Solved

In-place virtualization of server 2012 onto Hyper-V

Posted on 2014-12-19
3
257 Views
Last Modified: 2014-12-30
We have a single server running Windows Server 2012 which is our domain controller.

The server has tons of horsepower for our environment and I want to use it more effectively. We have a volume license to Windows Server 2012 R2 that I want to take advantage of, too.

Is there a relatively painless way to perform an in-place virtualization of this physical server?  So the end result is that we have a physical server running Windows Server 2012 R2 + Hyper-V role + 1x virtual machine which is the physical server?

The main challenges I'm seeing myself potentially facing right now is:

1) Licensing. Server currently runs an OEM license to Windows Server 2012. We possess a Volume License to Windows Server 2012 R2 which has downgrade rights so I'm pretty sure we're legit but I am wondering if there will be unexpected Windows Activation issues that we won't be able to resolve without re-installing

2) VHD disk size. the new virtual machine will, of course, need to have virtual hard disks that are smaller than the disks currently inside our server. This makes a simple "backup and restore" method of doing P2V a lot more difficult

3) Driver issues. Failure to boot after we virtualize because of missing or unloaded SATA / SCSI / AHCI drivers

4) Specialization issues. MAC address on the NIC changes, or other unexpected problems because of the sudden change in hardware on the guest OS

5) No way to quickly go back if things go horribly wrong


Is there some Microsoft-supported way of doing this?
0
Comment
Question by:Frosty555
[X]
Welcome to Experts Exchange

Add your voice to the tech community where 5M+ people just like you are talking about what matters.

  • Help others & share knowledge
  • Earn cash & points
  • Learn & ask questions
  • 2
3 Comments
 
LVL 58

Accepted Solution

by:
Cliff Galiher earned 500 total points
ID: 40510357
If you want a *supported * way then I'd set up a new hyper-v server (old hardware is fine) and stand up a new VM as a new DC. Then you can use 2012 R2 and not downgrade. Remote the old DC, reinstall a clean 2012 R2 server with the hyper-v role on the final hardware. The move the VM. Fully supported. Better final OS. And pretty painless.
0
 
LVL 31

Author Comment

by:Frosty555
ID: 40510387
:S that's going to be a lot of work, and this DC is being used as a fileserver and application server too (that's part of the reason for doing this migration is to separate this stuff out and make things adhere to best practices more) but let me make sure I'm understanding correct:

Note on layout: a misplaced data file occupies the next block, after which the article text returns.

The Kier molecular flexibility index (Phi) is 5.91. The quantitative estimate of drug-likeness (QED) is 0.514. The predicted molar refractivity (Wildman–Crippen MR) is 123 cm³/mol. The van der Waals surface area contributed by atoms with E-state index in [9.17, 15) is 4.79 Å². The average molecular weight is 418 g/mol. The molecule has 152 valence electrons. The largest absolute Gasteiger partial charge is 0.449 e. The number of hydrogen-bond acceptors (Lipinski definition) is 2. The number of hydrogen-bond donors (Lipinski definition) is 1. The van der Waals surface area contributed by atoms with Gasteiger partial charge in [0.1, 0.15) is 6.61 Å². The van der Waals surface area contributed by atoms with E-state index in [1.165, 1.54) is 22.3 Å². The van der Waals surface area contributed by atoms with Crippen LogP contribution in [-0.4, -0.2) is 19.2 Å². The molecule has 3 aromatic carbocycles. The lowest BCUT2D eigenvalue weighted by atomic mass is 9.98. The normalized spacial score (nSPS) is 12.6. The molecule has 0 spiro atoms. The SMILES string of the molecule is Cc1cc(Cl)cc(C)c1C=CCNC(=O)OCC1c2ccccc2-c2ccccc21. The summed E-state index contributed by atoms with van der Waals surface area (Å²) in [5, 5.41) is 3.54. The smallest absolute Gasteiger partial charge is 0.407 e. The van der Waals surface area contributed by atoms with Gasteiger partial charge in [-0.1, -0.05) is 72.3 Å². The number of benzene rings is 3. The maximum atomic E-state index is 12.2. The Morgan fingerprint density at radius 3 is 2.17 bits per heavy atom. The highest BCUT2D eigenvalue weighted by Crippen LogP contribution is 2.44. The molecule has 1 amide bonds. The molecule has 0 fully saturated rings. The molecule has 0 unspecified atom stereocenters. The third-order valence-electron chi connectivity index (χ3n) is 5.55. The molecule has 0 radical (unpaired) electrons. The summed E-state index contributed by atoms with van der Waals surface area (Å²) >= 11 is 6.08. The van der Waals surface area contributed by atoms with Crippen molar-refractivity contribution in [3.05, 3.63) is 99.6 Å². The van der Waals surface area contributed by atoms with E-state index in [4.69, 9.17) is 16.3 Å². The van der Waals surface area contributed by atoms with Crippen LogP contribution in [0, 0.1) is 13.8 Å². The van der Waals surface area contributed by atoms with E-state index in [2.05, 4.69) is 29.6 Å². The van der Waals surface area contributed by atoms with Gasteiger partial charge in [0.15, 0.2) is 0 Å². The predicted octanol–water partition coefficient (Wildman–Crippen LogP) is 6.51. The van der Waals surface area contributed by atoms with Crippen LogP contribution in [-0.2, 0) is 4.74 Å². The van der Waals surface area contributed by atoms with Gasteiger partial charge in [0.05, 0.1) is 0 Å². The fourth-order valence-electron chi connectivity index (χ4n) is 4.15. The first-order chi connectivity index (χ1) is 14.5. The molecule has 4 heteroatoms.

- Bring in a temporary server, install Server 2012 R2+Hyper-V role, create a new VM
- Install Server 2012 R2 on the new VM, join to domain, promote to DC
- Migrate everything over to the new DC VM (migrate FSMO roles, DHCP, etc.)
- Migrate other stuff (e.g. files, LOB applications, other stuff people put on the original server) to new VMs on the temporary server
- Demote the original server, wipe it, re-install Server 2012 R2, Hyper-V role, etc.
- Move the VM from the temporary server over to the original server
- Remove temporary server from the network, hope that it can do something else useful one day
0
 
LVL 58

Expert Comment

by:Cliff Galiher
ID: 40510389
That's what I'd do. It meets all of your goals, including having a way back if things go wrong, is fully supported by MS (most P2V paths are not), and limits disruption to end users. It isn't as complex as it reads, and can be done with relative ease.
0

Featured Post

Efficient way to get backups off site to Azure

This user guide provides instructions on how to deploy and configure both a StoneFly Scale Out NAS Enterprise Cloud Drive virtual machine and Veeam Cloud Connect in the Microsoft Azure Cloud.

Question has a verified solution.

If you are experiencing a similar issue, please ask a related question

OfficeMate Freezes on login or does not load after login credentials are input.
Is your company's data protection keeping pace with virtualization? Here are 7 dynamic ways to adapt to rapid breakthroughs in technology.
In this Micro Tutorial viewers will learn how to restore their server from Bare Metal Backup image created with Windows Server Backup feature. As an example Windows 2012R2 is used.
This tutorial will walk an individual through the steps necessary to join and promote the first Windows Server 2012 domain controller into an Active Directory environment running on Windows Server 2008. Determine the location of the FSMO roles by lo…

751 members asked questions and received personalized solutions in the past 7 days.

Join the community of 500,000 technology professionals and ask your questions.

Join & Ask a Question